Purpose

I can feel it sitting there

In the deep, dark pit of me

My story…or maybe stories

Trying to claw themselves free.

I push them down and down

And still they struggle to get out

Free from the darkness

That has trapped them so long

They fight up and out

Into the light for the first time

A few wobbly steps later

They stand tall, breathe, and live.

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Lavenders in the Breeze

The fragrance of you
In my mind inescapable.
The wind carries you to me,
Lavenders in the breeze.
In an instant transported
Back against your chest
Arms wrapped around
The last time I truly felt
Contentment in who I am.
Left alone, no more lavender,
The dark doubts creep in
Whispering their words once more
You should not be.
But I am.
And I will continue to be
Because one day, once again,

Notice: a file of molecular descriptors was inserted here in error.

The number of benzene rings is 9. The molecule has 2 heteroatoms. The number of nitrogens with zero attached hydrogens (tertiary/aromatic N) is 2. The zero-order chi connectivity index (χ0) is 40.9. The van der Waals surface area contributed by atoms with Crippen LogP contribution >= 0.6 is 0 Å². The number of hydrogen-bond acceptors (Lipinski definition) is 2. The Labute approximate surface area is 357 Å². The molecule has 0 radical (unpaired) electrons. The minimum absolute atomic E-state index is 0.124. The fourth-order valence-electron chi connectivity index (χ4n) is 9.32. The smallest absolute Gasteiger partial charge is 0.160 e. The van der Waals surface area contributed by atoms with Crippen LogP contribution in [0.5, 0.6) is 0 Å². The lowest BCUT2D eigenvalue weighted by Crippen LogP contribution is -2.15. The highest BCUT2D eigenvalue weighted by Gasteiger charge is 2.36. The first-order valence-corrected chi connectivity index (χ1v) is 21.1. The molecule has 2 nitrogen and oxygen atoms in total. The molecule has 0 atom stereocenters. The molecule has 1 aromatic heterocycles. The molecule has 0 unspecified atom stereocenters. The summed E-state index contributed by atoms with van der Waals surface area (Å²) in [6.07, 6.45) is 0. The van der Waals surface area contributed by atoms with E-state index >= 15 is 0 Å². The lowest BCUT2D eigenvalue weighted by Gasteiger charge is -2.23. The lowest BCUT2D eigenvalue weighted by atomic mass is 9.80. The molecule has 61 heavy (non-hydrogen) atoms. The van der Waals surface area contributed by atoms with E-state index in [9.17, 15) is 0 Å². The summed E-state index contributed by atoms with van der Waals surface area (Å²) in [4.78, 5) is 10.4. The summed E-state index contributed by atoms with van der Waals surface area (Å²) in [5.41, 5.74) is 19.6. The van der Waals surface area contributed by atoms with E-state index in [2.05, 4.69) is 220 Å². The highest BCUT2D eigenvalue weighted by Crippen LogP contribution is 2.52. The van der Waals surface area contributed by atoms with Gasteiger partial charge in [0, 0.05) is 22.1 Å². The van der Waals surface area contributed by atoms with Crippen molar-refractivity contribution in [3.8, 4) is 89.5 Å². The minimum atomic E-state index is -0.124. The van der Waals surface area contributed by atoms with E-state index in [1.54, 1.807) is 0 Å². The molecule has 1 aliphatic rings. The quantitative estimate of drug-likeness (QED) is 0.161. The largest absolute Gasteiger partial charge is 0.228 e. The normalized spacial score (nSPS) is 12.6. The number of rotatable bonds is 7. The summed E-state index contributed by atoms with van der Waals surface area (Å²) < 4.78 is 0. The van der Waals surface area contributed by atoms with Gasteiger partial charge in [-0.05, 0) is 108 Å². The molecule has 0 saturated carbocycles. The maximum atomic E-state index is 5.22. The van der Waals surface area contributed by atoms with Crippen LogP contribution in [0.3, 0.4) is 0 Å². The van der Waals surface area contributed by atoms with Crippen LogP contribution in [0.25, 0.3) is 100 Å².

The wind will bring you
Back to me.

The Insult

There are some people, when passed on the street, for whom a single glance seems to be an insult; the photograph then becomes a superinsult, the ultimate insult.

This would define the stature, the physique (and the myth) of the street photographer, the reporter: a bruiser, a brute, someone who can stand up to the insult hurled back at him, heavy and awkward, blind, desensitized.

– Hervé GuibertGhost Image

Ghost Image

It is said that the purpose of a family photograph is to preserve memory, but it creates images that take the place of memory, conceal it, and are a kind of respectable history, unnuanced and interchangeable, passed from one family to the next with the vague hope of leaving a trace for future generations. Not a literary history, but a superficial history.

–  Hervé Guibert

Amusing Ourselves to Death

I came across this quote in a book I was reading recently.

As some psychiatrist once put it, we all build castles in the air. The problems come when we try to live in them.

Neil Postman

While I don’t agree with many of his sentiments in Amusing Ourselves to Death: Public Discourse in the Age of Show Business, I can still appreciate the quote.